The only two independents in the NSW Parliament refusing to back Premier Dominic Perrottet’s crackdown on the gambling industry claim he is moving too fast and threatening jobs in regional communities.
Member for Orange Phil Donato and Barwon MP Roy Butler on Monday criticised plans turn the state’s 90,000-plus gaming machines cashless, as the premier declined to guarantee a full rollout would be complete by the end of the next term should he win the March 25 election.
“I don’t think a cashless card would be helpful in the regions,” Donato told the . “I think facial recognition [technology] is good, but in terms of a cashless card there is opposition and I share the concerns.”
Butler said he also believed that facial recognition and self-exclusion strategies would be more appropriate for venues in the bush – an argument mounted by the lobby group ClubsNSW.
The premier, who has suggested there will not be different rules for regional NSW, said his government was still preparing the cashless gaming policy he planned to take to the March election.
Perrottet denied on Monday that the policy had been delayed by negotiations with industry or Nationals colleagues concerned about regional clubs and communities, insisting he was not focused on the views of vested interests.
“I didn’t get into politics to care about vested interests. I got into to politics to care about the people of NSW,” he said.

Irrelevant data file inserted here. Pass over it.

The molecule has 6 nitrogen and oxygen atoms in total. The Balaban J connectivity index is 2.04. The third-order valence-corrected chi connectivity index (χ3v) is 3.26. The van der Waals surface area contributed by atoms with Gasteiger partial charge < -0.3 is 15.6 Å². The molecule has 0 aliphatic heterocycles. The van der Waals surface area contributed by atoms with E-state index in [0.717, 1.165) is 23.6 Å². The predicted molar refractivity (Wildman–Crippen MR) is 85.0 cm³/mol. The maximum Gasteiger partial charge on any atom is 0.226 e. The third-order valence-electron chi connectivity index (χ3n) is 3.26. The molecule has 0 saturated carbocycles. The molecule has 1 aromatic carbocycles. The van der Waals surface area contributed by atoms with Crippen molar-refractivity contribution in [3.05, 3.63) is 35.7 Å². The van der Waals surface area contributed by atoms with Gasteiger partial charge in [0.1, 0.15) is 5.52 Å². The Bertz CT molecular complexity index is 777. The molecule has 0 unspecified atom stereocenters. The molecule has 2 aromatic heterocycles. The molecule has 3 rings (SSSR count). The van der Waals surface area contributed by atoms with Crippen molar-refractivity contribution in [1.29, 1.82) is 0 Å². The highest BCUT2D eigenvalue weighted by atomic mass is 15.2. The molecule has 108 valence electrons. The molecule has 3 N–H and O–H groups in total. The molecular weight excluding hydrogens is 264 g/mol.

“I got a question yesterday from a journalist in relation to some report that said that people aren’t interested in it, that it’s not a ‘vote changer.’ It’s not about votes.
“People could say there aren’t votes in providing support [for] homelessness. Does that mean you don’t have policies in that space? No, of course not. You get into politics to do what’s right.”
He also batted away several questions about whether a full rollout of cashless gaming would be complete by the end of the next term of parliament.
Donato and Butler, who recently quit the Shooters, Fishers and Farmers party, have not joined fellow independents in Sydney MP Alex Greenwich, Lake Macquarie MP Greg Piper and Wagga Wagga MP Joe McGirr to back Perrottet’s cashless push.
Helen Dalton, who turned independent when she abandoned the Shooters, Fishers and Farmers last year, has also supported the proposal.
Donato said he had fielded community concerns that cashless gaming would place “a lot of local jobs at risk,” while Butler called on the government to recognise the differences between metropolitan and regional venues.
“I think the government are moving too fast, and they really need to go back to industry and work with them. Large metropolitan clubs are very different to regional clubs,” Butler said.
Deputy Premier and Nationals leader Paul Toole on Sunday said he was also concerned about the impact on regional clubs but insisted the premier had his full support.
“I’ve said in the past that there was a big difference between a large venue in the city versus a small venue in the bush. And that’s why that’s why the path there needs to be a sensible one,” Toole said.
“We need to address the problems that were handed down by the Crime Commission and that’s exactly what we are looking at.”
NSW Labor leader Chris Minns on Monday said it had been 13 weeks since the NSW Crime Commission recommended cashless cards in a major report examining money laundering.
“He’s been promising for a long time that the policy would be released. It hasn’t been. I think he’s duty bound to tell the people of NSW what his plans are,” Minns said.
Labor’s policy, released last week, includes banning political donations from venues with poker machines, reducing the number of machines in NSW and conducting a mandatory cashless gaming trial of 500 machines.
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